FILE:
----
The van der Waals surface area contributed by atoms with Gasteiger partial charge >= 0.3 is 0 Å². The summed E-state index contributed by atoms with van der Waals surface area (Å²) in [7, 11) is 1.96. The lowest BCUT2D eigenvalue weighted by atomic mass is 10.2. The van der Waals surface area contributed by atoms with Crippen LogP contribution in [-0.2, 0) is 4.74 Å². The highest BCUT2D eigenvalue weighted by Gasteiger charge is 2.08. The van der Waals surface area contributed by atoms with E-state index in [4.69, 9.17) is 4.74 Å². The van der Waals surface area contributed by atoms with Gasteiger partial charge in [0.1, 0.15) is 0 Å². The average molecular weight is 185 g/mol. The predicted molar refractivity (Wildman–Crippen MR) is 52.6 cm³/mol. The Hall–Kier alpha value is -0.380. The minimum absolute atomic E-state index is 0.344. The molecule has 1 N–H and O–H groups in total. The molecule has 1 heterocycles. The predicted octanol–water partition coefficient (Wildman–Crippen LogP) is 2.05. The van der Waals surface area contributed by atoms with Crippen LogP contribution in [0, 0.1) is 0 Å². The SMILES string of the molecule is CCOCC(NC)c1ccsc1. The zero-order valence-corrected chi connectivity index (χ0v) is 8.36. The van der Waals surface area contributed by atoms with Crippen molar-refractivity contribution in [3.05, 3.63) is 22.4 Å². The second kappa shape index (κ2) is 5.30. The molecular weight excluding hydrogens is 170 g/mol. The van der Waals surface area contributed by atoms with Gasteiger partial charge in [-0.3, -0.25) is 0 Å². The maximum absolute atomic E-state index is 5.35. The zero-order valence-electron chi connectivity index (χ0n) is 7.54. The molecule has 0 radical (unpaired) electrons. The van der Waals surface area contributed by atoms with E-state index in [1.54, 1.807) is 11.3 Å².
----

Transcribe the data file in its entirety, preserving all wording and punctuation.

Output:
The van der Waals surface area contributed by atoms with Gasteiger partial charge >= 0.3 is 0 Å². The summed E-state index contributed by atoms with van der Waals surface area (Å²) in [7, 11) is 1.96. The lowest BCUT2D eigenvalue weighted by atomic mass is 10.2. The van der Waals surface area contributed by atoms with Crippen LogP contribution in [-0.2, 0) is 4.74 Å². The highest BCUT2D eigenvalue weighted by Gasteiger charge is 2.08. The van der Waals surface area contributed by atoms with E-state index in [4.69, 9.17) is 4.74 Å². The van der Waals surface area contributed by atoms with Gasteiger partial charge in [0.1, 0.15) is 0 Å². The average molecular weight is 185 g/mol. The predicted molar refractivity (Wildman–Crippen MR) is 52.6 cm³/mol. The Hall–Kier alpha value is -0.380. The minimum absolute atomic E-state index is 0.344. The molecule has 1 N–H and O–H groups in total. The molecule has 1 heterocycles. The predicted octanol–water partition coefficient (Wildman–Crippen LogP) is 2.05. The van der Waals surface area contributed by atoms with Crippen LogP contribution in [0, 0.1) is 0 Å². The SMILES string of the molecule is CCOCC(NC)c1ccsc1. The zero-order valence-corrected chi connectivity index (χ0v) is 8.36. The van der Waals surface area contributed by atoms with Crippen molar-refractivity contribution in [3.05, 3.63) is 22.4 Å². The second kappa shape index (κ2) is 5.30. The molecular weight excluding hydrogens is 170 g/mol. The van der Waals surface area contributed by atoms with Gasteiger partial charge in [-0.3, -0.25) is 0 Å². The maximum absolute atomic E-state index is 5.35. The zero-order valence-electron chi connectivity index (χ0n) is 7.54. The molecule has 0 radical (unpaired) electrons. The van der Waals surface area contributed by atoms with E-state index in [1.54, 1.807) is 11.3 Å².